DISTINCTIVE DEACONS: MAKING THE BODY OF CHRIST WHOLE AGAIN

Distinctive Deacons: making the body of Christ whole again

A Written Reflection

Rob Taverner

From my very first meeting with the Diocesan Vocation Advisory, the calling to the Distinctive Diaconate has been loud and clear. I read Terry Drummond’s paper ‘Distinctive Deacons:  Ministry in the Public Square’ (from the Deacons’ Tool Kit*) and knew this ministry was for me. The Bishop of Carlisle, Rt Rev James Newcome, in his recent article, ‘The Case for the Distinctive Diaconate’, says the time is ripe for the Diaconate’s renewal and revitalization. This year the House of Bishops has approved and commended a shared discernment process for Priests and Distinctive Deacons, which highlight the special and varied gifts that the different callings require.

So why this groundswell of support for the Diaconate? Because of the world’s pressing social and environmental problems, the world needs Jesus and his radical views like never before. With fewer people regularly going to Church, deacons can take the Church to the people and through their ministry show Jesus to the world and explain how his message can change lives.

yr deacon shd be here comment195-20160511162445276_web-001

For the body of Christ to be complete it needs a revitalized Diaconate with a distinct and focused ministry, working in harmony with bishops, priests, readers and laity. As Ephesians 4 16 says: ‘He makes the whole body fit together perfectly. As each part does its own special work, it helps others to grow, so that the whole body is healthy and growing and full of love.’ For the Church to be healthy, it needs a vibrant Diaconate.

As part of my preparation, I talked to Anne Tomlinson, principal of the Scottish Theological Institute, where Distinctive Deacons are selected to work with their parish and in the wider diocese in a range of mission fields most suited to their abilities and talent. They have a working agreement with their bishop to be placed in a specific area so their impact can be measured. Anne put me in touch with Deacon Sue Ward, whose ministry in Edinburgh is split three ways. In addition to her liturgical duties, her time is divided equally between dementia ministry with one parish, the Hope Street Soul Food project in another, and travelling around the diocese with her sponsoring bishop being visible as a Distinctive Deacon and explaining how her distinctive role can make a difference in the world outside the church building. This is targeted ministry that helps local needs and is tailored to the deacon’s skills.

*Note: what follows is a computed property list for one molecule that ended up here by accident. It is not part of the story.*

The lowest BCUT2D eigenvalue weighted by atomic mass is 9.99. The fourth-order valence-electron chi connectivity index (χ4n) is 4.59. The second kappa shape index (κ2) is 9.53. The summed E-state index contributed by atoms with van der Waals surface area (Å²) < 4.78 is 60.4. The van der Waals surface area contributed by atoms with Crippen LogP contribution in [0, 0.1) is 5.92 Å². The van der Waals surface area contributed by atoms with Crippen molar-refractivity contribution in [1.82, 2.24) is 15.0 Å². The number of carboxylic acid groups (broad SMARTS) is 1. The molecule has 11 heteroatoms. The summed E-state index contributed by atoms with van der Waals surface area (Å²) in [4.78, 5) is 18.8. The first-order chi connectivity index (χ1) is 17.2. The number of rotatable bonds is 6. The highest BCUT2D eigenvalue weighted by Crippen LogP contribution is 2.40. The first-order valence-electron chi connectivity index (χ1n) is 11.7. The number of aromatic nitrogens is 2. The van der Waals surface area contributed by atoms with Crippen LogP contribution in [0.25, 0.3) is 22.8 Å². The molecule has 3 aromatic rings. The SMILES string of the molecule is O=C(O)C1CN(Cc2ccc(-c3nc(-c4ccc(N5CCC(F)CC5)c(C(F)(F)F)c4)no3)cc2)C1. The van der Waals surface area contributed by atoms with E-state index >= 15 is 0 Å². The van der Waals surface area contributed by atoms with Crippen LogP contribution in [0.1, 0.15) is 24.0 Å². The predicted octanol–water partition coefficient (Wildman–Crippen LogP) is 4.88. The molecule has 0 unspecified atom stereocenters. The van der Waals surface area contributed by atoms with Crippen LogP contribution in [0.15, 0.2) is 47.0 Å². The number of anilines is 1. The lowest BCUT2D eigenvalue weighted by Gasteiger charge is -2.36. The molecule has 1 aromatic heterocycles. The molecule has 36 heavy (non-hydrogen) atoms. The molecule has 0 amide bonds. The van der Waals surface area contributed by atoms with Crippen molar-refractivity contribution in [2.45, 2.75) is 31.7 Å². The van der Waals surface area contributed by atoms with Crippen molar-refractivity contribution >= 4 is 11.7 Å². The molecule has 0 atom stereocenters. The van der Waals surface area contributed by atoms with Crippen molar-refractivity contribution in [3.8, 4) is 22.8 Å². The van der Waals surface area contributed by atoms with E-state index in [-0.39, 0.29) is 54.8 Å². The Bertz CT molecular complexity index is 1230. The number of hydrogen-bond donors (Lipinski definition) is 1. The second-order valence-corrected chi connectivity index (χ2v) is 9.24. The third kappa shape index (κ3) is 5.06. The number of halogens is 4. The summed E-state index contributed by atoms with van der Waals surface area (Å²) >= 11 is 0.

I have found that the more this work is visible, hearts are changed and more people want to join in with diaconal ministry. Encouraging and enabling others in their diakonia is simply wonderful. Doing the work of Jesus can only bring you closer to him and transform your life and those around you.

Today’s world greatly needs the Church and the five marks of mission. Report after report highlight how the poor are getting poorer and welfare reforms are having a disastrous effect on the society as a whole. The Children’s Commissioner recently published a report saying that 200,000 children in England do not have a permanent home.

My particular mission calling is working with the homeless community and tackling food poverty. Working with the homeless is a privilege and getting to know and helping many of its community is humbling. I have seen lives transformed, lives lost and most just stay the same, but the best way to help them is to get to know them as a friend and brother. You learn to laugh with them, pray with them, and cry with them.

Deacons have always been prophetic. A prophet reviews the past and may share a word about the future, but fundamentally sheds light on the present. There has never been a more crucial time for deacons to speak out about injustice, look after the weak and challenge the powerful and the wealthy. Deacons are the hands and feet of Jesus, going about our Father’s business by urgently putting into action the Good News of the Christ where it is most needed. 

*Deacons’ Tool Kit:  https://exeter.anglican.org/ministry/vocations/diocesan-deacons/

(More on Rob Taverner, his farm and his amazing ice cream! https://www.tavernersfarm.co.uk/)

Leave a Reply

Fill in your details below or click an icon to log in:

WordPress.com Logo

You are commenting using your WordPress.com account. Log Out /  Change )

Twitter picture

You are commenting using your Twitter account. Log Out /  Change )

Facebook photo

You are commenting using your Facebook account. Log Out /  Change )

Connecting to %s

This site uses Akismet to reduce spam. Learn how your comment data is processed.